Continued construction risk in public-private partnerships was a key topic for financing experts on a panel hosted by investment firm D.A. Davidson as part of its annual investor conference, held in Chicago on Sept. 19.
“There are two types of equity investors that usually get into P3s,” said Bryan Kendro, vice president of project development at Star America Infrastructure Partners and a former project executive for the Pennsylvania Dept. of Transportation’s Bridges Rapid Renewal P3. “There are those getting in during design when there’s a lot of risk and those looking to recycle cash to insurance companies and pension funds within one or two years of the project starting.”
Much of the discussion focused on the 1-69 project in Indiana, which began as a P3 and later had to be taken over by the state transportation agency. Indiana assumed control in June of the nearly $476-million P3 to complete a 21-mile highway section that was two years behind schedule. The state terminated the contract with a developer led by Isloux Corsan, Spain, and named Walsh Group, a former project competitor, as construction manager to complete the work. Panelists said that irrational bidding and not enough qualifications led to project-execution problems.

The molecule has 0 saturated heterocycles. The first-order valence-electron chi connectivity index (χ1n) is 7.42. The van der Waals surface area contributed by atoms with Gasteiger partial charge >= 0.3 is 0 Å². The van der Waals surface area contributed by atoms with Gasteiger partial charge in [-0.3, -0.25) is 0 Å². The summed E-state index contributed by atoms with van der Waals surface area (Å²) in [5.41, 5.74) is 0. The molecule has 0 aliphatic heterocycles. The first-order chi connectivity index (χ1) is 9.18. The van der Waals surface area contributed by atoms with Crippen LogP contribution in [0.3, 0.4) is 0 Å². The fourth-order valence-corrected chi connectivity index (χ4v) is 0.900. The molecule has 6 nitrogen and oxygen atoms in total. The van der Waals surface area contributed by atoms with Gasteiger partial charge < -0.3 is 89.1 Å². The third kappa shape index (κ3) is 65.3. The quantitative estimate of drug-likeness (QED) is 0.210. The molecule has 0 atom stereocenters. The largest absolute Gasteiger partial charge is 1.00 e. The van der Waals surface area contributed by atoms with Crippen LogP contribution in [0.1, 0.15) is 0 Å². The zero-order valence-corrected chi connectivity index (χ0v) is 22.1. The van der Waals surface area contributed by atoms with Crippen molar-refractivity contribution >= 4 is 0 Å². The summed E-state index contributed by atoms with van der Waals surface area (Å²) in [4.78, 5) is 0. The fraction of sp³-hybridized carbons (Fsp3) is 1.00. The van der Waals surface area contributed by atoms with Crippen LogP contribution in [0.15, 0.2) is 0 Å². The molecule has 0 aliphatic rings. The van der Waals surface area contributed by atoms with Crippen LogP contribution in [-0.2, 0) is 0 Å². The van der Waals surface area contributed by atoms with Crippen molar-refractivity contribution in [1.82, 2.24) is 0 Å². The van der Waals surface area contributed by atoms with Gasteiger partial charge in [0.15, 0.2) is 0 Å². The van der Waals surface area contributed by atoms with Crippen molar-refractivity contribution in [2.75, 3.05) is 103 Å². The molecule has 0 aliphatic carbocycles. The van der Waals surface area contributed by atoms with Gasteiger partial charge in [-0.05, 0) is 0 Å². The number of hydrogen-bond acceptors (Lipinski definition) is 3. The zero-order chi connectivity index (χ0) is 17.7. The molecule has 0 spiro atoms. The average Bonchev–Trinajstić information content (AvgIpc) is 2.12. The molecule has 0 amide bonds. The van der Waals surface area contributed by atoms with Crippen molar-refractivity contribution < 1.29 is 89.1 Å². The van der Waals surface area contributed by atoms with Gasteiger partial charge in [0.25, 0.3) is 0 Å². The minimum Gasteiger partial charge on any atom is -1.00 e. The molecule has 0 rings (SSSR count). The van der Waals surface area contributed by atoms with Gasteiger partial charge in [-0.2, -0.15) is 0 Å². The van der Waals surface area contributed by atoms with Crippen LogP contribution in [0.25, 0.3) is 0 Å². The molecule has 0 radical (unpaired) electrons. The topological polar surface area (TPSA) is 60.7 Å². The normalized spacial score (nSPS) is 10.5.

“We are seeing RFQ requirements changing on these projects due to 1-69,” said Mitchell D. Holzrichter, a partner at Chicago law firm Mayer Brown. “The owners saw this as an opportunity to save money, and the contractor could not deliver the project for the price they bid.” Sue Lee, an infrastructure finance expert and senior managing partner at Ernst & Young, said the project has caused DOTs, states and municipalities to take a harder look at the qualifications of bidders.